• Inducted in 1975
  • Advertising
  • Born July 24, 1893
  • Died February 12, 1989

Gordon Aymar

In between his graduation from Yale in 1914 and his service as a Signal Officer in the Navy in World War I, Gordon Aymar worked as art editor for two of the most exciting and influential magazines in American publishing history—Vanity Fair and Harper’s Weekly.

At Vanity Fair, under editor-in-chief Frank Crowninshield, a remarkable staff came together. Some of the other editors were Robert Benchley, Dorothy Parker, and Robert Sherwood. The magazine was responsible, through its superb color plates, for the debut in print of such artists as Picasso, Matisse, Gauguin, Rouault, Epstein, Covarrubias, and Rockwell Kent. Noted photographers like Steichen, Bruehl, Horst, and Beaton appeared regularly.

Harper’s Weekly, the political and literary journal that was a force in American life from the Civil War period until its untimely demise in 1917, remains famous for the appearance on its pages of many of Thomas Nast’s best-known cartoons. These two publications, then, were the extraordinary starting points of Aymar’s long and distinguished career as an art editor, an art director, and a widely exhibited portrait painter.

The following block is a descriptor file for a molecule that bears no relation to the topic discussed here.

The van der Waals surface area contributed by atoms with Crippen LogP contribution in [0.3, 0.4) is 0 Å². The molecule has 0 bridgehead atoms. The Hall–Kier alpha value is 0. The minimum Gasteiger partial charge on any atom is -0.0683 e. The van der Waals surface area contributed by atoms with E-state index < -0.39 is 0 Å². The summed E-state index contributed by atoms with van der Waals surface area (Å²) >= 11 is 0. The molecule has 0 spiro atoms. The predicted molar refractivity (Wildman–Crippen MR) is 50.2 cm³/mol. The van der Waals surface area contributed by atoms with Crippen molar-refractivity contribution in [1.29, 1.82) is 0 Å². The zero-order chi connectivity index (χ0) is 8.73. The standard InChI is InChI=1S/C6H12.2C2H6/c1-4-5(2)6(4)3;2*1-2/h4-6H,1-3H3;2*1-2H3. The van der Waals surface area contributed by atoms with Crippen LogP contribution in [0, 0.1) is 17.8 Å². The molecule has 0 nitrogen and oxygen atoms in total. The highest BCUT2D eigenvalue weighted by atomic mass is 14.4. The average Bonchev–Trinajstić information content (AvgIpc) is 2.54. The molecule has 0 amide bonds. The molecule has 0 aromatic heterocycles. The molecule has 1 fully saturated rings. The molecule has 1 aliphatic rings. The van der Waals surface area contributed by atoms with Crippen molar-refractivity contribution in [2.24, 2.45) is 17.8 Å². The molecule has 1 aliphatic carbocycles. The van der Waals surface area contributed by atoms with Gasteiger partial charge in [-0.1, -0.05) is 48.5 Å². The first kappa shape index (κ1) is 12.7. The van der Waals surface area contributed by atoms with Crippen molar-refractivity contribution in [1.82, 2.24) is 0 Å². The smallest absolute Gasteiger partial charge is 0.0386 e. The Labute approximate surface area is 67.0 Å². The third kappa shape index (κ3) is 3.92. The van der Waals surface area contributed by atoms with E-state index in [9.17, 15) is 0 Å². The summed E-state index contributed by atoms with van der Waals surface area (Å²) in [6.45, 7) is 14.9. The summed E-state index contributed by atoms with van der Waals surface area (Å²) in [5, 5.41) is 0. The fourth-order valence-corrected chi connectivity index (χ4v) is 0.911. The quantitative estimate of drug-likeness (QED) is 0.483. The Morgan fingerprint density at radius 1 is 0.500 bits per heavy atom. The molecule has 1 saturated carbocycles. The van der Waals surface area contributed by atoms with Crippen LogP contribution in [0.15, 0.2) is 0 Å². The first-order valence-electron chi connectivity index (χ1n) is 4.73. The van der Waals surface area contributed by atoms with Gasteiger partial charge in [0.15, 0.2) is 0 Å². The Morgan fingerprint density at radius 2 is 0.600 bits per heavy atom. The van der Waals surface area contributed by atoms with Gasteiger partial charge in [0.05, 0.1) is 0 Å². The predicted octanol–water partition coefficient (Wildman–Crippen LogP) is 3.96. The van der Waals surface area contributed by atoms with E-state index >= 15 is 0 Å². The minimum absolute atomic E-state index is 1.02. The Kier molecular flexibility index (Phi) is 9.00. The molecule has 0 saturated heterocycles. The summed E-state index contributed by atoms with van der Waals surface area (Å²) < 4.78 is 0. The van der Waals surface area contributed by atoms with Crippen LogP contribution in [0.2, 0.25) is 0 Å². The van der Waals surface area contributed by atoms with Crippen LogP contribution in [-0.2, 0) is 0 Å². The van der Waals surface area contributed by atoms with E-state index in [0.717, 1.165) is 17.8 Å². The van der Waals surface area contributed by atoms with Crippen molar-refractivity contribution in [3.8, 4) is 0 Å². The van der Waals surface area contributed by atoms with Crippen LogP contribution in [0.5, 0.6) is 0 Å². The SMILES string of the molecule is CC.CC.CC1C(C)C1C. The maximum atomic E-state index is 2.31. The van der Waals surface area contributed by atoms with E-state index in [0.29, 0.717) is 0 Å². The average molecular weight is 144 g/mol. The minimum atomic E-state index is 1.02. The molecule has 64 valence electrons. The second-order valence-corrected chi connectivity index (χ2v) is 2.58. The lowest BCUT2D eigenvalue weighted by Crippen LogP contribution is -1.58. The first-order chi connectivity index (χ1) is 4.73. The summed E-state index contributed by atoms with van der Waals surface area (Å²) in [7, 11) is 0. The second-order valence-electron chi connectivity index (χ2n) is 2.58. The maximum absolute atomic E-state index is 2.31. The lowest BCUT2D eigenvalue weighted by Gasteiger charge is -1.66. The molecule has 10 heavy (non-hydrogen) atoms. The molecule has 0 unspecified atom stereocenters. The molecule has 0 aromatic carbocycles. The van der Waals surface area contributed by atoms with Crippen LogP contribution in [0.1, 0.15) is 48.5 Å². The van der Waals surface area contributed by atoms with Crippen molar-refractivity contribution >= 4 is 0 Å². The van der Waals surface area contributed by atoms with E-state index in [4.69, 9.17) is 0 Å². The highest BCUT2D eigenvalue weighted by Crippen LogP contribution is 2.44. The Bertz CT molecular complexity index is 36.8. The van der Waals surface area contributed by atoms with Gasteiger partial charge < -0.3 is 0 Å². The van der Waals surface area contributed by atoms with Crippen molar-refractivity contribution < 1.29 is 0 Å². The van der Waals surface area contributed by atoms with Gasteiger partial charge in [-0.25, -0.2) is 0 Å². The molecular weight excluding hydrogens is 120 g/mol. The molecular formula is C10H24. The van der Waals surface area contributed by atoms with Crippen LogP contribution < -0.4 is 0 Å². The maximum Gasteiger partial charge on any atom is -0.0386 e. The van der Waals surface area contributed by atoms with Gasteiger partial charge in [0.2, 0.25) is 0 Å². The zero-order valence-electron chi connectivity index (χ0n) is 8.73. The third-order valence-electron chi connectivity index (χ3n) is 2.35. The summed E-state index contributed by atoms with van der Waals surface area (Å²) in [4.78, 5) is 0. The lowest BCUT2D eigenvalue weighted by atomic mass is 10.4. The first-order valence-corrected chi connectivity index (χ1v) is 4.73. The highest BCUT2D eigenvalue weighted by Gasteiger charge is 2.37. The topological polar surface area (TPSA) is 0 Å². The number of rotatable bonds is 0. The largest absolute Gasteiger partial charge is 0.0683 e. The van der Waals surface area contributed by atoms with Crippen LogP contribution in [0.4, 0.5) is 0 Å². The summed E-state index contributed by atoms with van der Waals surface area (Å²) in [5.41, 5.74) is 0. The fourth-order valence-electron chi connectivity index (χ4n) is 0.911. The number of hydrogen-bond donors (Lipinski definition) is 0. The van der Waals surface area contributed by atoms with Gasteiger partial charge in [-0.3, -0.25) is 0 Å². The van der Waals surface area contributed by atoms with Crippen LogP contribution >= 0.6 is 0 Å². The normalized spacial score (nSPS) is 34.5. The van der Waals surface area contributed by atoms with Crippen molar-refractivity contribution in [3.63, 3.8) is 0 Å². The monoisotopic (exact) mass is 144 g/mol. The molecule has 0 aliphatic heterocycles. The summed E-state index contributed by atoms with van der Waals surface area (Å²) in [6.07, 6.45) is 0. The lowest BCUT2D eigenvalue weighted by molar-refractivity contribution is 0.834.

After the war years, he went into advertising, becoming first an art director at J. Walter Thompson Company, and later Vice President and Art Director of Compton Advertising, Inc. The accounts he worked on, either directly or as supervisor, were not only prodigious in number (involving almost 200 products and services) but in their great variety, ranging—in consumer pleasures, for example—from Peter Paul’s candies to Harry Winston’s diamonds. In addition, he designed or re-designed packages and trademarks in the most competitive marketing areas: foods, drugs, toiletries, tobacco, and liquor.

Aymar then became an independent art consultant for thirteen years, and finally arrived at the point where he could spend all his time painting portraits. He has exhibited in museums and galleries throughout the country, from Bridgeport, Connecticut to Phoenix, Arizona to Seattle, Washington, as well as in the Montreal Art Museum and the Royal Society of Painters in Watercolour in London.

His work is in the collections of the Brooklyn Public Library, Pratt Institute, Yale University Art Gallery, Young & Rubicam, Inc., Ogilvy & Mather Inc. and many others. Aymar’s series of photographs of St. Patrick’s Cathedral are in the permanent study collection of MoMA. He is also known for many books on advertising illustration, and on his other great love, sailing.

Aymar was charter president of the National Society of Art Directors, and president of the New York Art Directors Club in 1933-34. He received the Art Director of the Year award in 1951.

Please note: Content of biography is presented here as it was published in 1975.